Spinning Turnout 

Republicans outvoted Democrats in some big-state early primaries this year -- Texas on March 6 and Ohio on May 8. There’ll be plenty of eyeballs on the respective vote totals of the two parties in Georgia. In those three Texas congressional battlegrounds, partisans will compare Democratic runoff turnout to the March vote totals of the three vulnerable Republican congressmen.

Worth noting, of course: Reactions to those numbers will be as much about claiming momentum as they will be about actual predictive value for November.


Follow Barrow on Twitter at https://twitter.com/BillBarrowAP.

Copyright 2018 Associated Press. All rights reserved. This material may not be published, broadcast, rewritten or redistributed.

Will Pope Francis Repeat American Bishops’ Mistakes on Sex Abuse?

Tue, 05/22/2018 - 11:35

Last week Pope Francis made history when he met with the bishops of Chile. It brought to mind a similar meeting sixteen years ago, when Pope John Paul II met with every cardinal from the United States. The outcomes were as different as they were significant.

Both countries were in an uproar over allegations of clerical sex abuse and cover-ups. Both meetings abounded in prayer, profound apologies, and papal admonitions for reform and repentance. But Pope Francis took an additional step, a vital one.

After meeting with Pope Francis, every Catholic bishop in Chile offered the Holy Father his resignation. After meeting with Pope John Paul II, the cardinals returned to the United States, chastened but still in office.

Pope Francis had already visited Chile in January. He was so convinced by the bishops' excuses that he called the accusations of abuse "calumny." He even blamed "the leftists, who are the ones who put this thing together."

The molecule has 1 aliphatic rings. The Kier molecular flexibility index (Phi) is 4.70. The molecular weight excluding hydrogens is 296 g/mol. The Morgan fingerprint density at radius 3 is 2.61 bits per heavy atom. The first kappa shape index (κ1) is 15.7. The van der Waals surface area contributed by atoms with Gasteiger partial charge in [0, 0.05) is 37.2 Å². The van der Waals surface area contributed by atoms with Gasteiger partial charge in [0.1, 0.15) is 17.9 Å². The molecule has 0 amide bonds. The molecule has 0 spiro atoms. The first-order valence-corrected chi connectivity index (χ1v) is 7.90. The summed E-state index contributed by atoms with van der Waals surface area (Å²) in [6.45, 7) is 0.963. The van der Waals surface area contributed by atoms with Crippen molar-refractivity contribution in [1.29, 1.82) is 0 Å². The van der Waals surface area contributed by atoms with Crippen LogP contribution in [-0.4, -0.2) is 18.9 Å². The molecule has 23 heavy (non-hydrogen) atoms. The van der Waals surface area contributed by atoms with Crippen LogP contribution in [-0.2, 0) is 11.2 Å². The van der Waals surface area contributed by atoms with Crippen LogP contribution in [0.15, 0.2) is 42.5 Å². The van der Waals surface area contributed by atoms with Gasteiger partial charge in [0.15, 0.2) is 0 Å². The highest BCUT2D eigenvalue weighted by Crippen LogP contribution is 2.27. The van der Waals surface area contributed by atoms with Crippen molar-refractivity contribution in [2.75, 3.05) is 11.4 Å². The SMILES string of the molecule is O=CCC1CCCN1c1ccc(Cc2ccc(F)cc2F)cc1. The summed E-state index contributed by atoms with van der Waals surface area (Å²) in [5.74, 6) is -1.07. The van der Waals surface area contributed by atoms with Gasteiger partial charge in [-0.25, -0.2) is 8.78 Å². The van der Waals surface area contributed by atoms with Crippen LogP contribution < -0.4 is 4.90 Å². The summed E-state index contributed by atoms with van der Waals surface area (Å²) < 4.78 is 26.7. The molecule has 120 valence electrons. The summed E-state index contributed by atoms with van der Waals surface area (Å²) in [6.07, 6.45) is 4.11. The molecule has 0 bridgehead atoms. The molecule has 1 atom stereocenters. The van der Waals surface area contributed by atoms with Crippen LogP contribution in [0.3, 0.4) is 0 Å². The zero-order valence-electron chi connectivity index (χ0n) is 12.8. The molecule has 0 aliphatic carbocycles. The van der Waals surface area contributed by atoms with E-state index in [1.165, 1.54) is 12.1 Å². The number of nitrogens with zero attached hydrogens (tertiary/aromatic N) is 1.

But after he returned to Rome, he decided to send Vatican investigators to Chile. They returned with a far different story. Chile's bishops had lied and destroyed evidence. The Chilean people were in an uproar.

Admonitions were not enough. Every bishop in Chile resigned.

Pope John Paul II and the American Cardinals

In January 2002, the American scandals erupted. In April, USCCB officials told the Vatican not to worry. Our bishops could handle the situation themselves, they insisted.

Days later, Pope John Paul summoned every American cardinal to the Vatican. He could have demanded serious changes, but he didn't. Nor did he condemn the profound malfeasance of America's hierarchy. Instead, he accepted the plaintive excuses that they had been repeating for years. They had been misled by "clinical experts" who thought that homosexual child rape was an illness, not a crime. It wasn't their fault.

In 2002, the American bishops voted on national television to exempt themselves from their own "zero tolerance" policy for abusers.

They had to do better, the Holy Father told the American prelates. And they went home.